Sri Lanka cuts the amount of foreign currency people can hold

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Colombia, Sri Lanka –


Sri Lanka will reduce the amount of foreign currency individuals can hold to $10,000 from $15,000 and penalize anyone who holds foreign currency for more than three months by making it illegal, the head of the central bank announced on Thursday. island nation in the midst of the worst. economic crisis in recent memory.


Central Bank Governor Nandalal Weerasinghe told reporters that people are requested to deposit excess foreign currency in a bank or convert it to local currency within two weeks of his announcement. After that time, central bank officials and police will carry out raids, he said, adding that anyone caught violating the new rules will be fined.


The move, which will be implemented under the country’s foreign exchange law, comes amid a severe shortage of foreign exchange which has led to difficulties in paying for the import of essential goods such as fuel, gas cooking, medicine and food.


For several months, Sri Lankans have endured long queues to buy these basic necessities, most of which come from abroad. Hard currency shortages have also hampered imports of raw materials for manufacturing and aggravated inflation.


Protesters were blocking major roads to demand petrol and fuel, and local TV channels showed residents in some areas fighting over petrol and fuel.


Weerasinghe said black market bounties led people to collect foreign currency banknotes and keep them at home or in safe deposit boxes.


Police recently raided two unspecified locations that contained foreign currency notes and seized 40,000 US dollars and 50,000 euros.


The Indian Ocean island nation is on the verge of bankruptcy and has suspended payments on its foreign loans. Its economic difficulties caused a political crisis, with the government facing widespread protests.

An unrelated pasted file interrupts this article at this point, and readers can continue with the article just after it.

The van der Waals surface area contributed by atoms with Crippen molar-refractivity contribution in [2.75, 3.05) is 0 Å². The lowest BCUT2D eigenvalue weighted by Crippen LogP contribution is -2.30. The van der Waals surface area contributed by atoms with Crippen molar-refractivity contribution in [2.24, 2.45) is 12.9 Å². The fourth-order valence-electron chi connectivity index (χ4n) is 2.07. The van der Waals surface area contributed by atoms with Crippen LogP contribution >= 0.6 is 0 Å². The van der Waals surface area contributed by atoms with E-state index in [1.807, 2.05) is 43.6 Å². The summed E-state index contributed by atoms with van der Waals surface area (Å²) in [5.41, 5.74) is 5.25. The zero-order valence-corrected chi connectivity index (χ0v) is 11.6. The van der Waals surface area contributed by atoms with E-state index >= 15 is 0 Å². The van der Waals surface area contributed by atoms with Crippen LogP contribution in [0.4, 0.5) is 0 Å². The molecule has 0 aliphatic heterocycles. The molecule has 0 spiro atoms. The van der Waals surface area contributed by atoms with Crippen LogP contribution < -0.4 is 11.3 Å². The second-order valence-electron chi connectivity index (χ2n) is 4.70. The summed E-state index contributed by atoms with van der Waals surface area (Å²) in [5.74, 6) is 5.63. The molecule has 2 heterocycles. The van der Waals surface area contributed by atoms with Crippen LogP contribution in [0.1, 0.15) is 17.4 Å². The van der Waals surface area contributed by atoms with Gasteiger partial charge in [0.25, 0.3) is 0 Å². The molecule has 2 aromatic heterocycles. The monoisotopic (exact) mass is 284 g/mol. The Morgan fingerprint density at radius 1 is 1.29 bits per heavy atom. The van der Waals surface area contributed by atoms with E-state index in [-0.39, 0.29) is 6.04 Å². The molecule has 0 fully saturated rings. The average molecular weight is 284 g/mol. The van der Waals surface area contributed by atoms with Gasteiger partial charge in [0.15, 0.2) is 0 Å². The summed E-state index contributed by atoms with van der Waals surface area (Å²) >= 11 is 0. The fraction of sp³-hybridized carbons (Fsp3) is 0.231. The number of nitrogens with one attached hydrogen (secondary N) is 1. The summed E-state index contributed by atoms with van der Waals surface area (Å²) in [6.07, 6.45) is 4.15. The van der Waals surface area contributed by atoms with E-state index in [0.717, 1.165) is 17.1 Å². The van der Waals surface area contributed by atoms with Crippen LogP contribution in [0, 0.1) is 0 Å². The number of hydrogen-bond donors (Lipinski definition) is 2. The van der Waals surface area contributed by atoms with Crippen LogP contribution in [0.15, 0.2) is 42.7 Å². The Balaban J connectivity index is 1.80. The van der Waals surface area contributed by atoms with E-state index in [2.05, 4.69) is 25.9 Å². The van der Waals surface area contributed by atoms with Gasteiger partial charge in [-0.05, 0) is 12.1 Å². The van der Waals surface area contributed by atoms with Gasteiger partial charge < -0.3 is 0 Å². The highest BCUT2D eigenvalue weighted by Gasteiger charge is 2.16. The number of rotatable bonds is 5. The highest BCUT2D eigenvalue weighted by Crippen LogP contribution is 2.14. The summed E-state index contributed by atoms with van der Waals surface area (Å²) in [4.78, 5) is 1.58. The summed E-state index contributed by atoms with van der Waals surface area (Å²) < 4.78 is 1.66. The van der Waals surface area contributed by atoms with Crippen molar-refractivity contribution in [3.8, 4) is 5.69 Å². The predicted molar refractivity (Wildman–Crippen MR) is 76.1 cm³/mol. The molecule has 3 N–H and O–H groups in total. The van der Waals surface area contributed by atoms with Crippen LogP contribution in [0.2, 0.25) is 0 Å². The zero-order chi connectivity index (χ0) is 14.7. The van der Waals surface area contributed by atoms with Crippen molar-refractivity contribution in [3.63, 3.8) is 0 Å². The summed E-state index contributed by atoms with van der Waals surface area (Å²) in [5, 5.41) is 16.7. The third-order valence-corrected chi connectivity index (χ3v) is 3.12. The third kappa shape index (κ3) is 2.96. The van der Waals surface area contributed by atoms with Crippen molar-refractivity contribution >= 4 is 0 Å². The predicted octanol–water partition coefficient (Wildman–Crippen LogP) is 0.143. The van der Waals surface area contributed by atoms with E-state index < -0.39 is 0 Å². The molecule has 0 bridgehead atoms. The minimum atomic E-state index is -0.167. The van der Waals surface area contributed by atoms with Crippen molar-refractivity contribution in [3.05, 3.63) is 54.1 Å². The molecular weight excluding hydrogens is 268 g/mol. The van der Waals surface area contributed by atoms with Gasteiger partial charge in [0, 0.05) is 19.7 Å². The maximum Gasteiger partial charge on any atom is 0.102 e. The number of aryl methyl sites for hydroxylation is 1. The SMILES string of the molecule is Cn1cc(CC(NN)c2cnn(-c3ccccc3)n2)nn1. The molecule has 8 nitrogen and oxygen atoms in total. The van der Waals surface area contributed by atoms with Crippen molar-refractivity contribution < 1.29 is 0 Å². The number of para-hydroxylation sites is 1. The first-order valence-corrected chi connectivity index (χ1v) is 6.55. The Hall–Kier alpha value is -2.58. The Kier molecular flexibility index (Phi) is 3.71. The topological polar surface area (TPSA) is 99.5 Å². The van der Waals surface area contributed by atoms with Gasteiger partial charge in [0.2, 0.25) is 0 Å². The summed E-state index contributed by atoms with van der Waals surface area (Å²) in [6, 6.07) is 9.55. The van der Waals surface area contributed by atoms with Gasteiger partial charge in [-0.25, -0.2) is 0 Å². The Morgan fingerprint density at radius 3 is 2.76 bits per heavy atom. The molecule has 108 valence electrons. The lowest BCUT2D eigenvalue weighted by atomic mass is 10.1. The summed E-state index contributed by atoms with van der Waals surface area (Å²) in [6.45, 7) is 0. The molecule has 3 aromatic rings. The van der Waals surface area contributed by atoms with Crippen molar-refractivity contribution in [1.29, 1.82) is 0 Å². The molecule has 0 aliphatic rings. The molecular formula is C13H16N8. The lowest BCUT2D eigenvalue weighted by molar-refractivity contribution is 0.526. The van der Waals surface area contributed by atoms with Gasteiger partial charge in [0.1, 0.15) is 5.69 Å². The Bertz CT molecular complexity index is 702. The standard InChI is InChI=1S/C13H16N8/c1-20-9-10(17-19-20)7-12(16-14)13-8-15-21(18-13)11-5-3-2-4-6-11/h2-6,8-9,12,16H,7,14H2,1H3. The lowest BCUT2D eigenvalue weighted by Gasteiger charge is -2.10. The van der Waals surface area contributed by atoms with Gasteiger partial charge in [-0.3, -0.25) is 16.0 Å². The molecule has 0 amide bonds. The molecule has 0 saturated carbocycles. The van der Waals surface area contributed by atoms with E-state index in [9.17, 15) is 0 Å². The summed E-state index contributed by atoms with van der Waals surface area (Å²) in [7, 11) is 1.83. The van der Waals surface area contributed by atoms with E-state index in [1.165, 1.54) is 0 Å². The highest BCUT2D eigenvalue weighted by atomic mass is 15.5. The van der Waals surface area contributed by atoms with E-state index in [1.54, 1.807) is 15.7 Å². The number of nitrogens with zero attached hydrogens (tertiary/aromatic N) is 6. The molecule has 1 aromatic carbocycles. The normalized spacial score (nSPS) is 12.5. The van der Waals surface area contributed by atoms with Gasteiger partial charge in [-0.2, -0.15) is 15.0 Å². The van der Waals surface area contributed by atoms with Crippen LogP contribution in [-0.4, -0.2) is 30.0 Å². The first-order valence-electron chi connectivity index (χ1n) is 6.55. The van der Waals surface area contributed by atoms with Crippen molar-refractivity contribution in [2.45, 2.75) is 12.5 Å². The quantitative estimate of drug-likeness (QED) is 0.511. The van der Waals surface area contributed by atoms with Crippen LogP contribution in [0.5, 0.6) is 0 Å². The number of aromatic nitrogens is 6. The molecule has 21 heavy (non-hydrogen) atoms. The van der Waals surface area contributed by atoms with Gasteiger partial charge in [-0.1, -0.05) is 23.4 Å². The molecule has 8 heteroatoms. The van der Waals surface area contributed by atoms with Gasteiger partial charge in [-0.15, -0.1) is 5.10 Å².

Sri Lanka has suspended repayment of about $7 billion in foreign loans due this year out of the $25 billion to be repaid by 2026. The country’s total external debt stands at $51 billion. The Ministry of Finance says the country currently has only $25 million in usable foreign exchange reserves.


Sri Lanka is now almost without gasoline and also faces a severe shortage of other fuels. Authorities have announced power cuts across the country stretching up to nearly four hours a day because they cannot supply enough fuel to power stations.


Protesters have occupied the entrance to the president’s office for more than a month demanding the resignation of President Gotabaya Rajapaksa. Months of anti-government rallies have led to the near dismantling of the once-powerful ruling family, with one of the president’s brothers stepping down as prime minister, and other siblings and a nephew quitting their cabinet posts.


Protesters accuse the Rajapaksas of triggering the crisis through corruption and mismanagement.


Sri Lanka’s new prime minister, Ranil Wickremesinghe, said on Monday about $75 billion was urgently needed to help provide the nation with essential items, but the country’s treasury is struggling to find even- what a billion dollars.


Attacks by Rajapaksa supporters on protesters last week sparked nationwide violence that left nine dead, including a lawmaker, and more than 200 injured. Many homes of lawmakers and their supporters were burned down.


Protesters who have taken to the streets since March hold Rajapaksa and his family – who have dominated nearly every aspect of life in Sri Lanka for most of the past 20 years – responsible for the crisis.


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